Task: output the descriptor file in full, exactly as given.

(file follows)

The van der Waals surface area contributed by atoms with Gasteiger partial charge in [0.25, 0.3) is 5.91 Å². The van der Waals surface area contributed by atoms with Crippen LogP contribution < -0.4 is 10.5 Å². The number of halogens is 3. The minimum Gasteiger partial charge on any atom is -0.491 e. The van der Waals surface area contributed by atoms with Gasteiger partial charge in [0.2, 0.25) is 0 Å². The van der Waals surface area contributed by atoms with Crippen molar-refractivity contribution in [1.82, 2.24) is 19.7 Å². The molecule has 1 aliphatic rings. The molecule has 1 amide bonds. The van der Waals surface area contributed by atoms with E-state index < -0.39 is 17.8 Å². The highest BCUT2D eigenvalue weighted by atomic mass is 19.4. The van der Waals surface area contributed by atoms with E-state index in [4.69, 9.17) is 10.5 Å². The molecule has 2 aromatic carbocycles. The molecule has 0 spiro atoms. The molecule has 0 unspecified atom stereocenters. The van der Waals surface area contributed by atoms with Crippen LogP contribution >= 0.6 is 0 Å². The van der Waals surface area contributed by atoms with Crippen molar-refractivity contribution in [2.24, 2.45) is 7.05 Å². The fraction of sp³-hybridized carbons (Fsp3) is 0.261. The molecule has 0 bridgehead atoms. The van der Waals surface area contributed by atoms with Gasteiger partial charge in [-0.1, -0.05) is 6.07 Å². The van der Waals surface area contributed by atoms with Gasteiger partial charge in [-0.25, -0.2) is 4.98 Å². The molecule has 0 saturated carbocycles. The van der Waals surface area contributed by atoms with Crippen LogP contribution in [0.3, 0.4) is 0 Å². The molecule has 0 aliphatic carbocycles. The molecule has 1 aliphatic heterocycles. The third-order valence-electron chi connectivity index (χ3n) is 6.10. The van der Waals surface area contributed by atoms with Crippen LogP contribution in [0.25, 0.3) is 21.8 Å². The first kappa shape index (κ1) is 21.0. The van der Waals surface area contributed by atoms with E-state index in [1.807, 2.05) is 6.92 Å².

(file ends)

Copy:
The van der Waals surface area contributed by atoms with Gasteiger partial charge in [0.25, 0.3) is 5.91 Å². The van der Waals surface area contributed by atoms with Crippen LogP contribution < -0.4 is 10.5 Å². The number of halogens is 3. The minimum Gasteiger partial charge on any atom is -0.491 e. The van der Waals surface area contributed by atoms with Gasteiger partial charge in [0.2, 0.25) is 0 Å². The van der Waals surface area contributed by atoms with Crippen molar-refractivity contribution in [1.82, 2.24) is 19.7 Å². The molecule has 1 aliphatic rings. The molecule has 1 amide bonds. The van der Waals surface area contributed by atoms with E-state index < -0.39 is 17.8 Å². The highest BCUT2D eigenvalue weighted by atomic mass is 19.4. The van der Waals surface area contributed by atoms with E-state index in [4.69, 9.17) is 10.5 Å². The molecule has 2 aromatic carbocycles. The molecule has 0 spiro atoms. The molecule has 0 unspecified atom stereocenters. The van der Waals surface area contributed by atoms with Crippen LogP contribution >= 0.6 is 0 Å². The van der Waals surface area contributed by atoms with Crippen molar-refractivity contribution in [2.24, 2.45) is 7.05 Å². The fraction of sp³-hybridized carbons (Fsp3) is 0.261. The molecule has 0 bridgehead atoms. The van der Waals surface area contributed by atoms with Gasteiger partial charge in [-0.1, -0.05) is 6.07 Å². The van der Waals surface area contributed by atoms with Gasteiger partial charge in [-0.25, -0.2) is 4.98 Å². The molecule has 0 saturated carbocycles. The van der Waals surface area contributed by atoms with Crippen LogP contribution in [0.3, 0.4) is 0 Å². The molecule has 0 aliphatic carbocycles. The molecule has 1 aliphatic heterocycles. The third-order valence-electron chi connectivity index (χ3n) is 6.10. The van der Waals surface area contributed by atoms with Crippen LogP contribution in [0.25, 0.3) is 21.8 Å². The first kappa shape index (κ1) is 21.0. The van der Waals surface area contributed by atoms with E-state index in [1.807, 2.05) is 6.92 Å².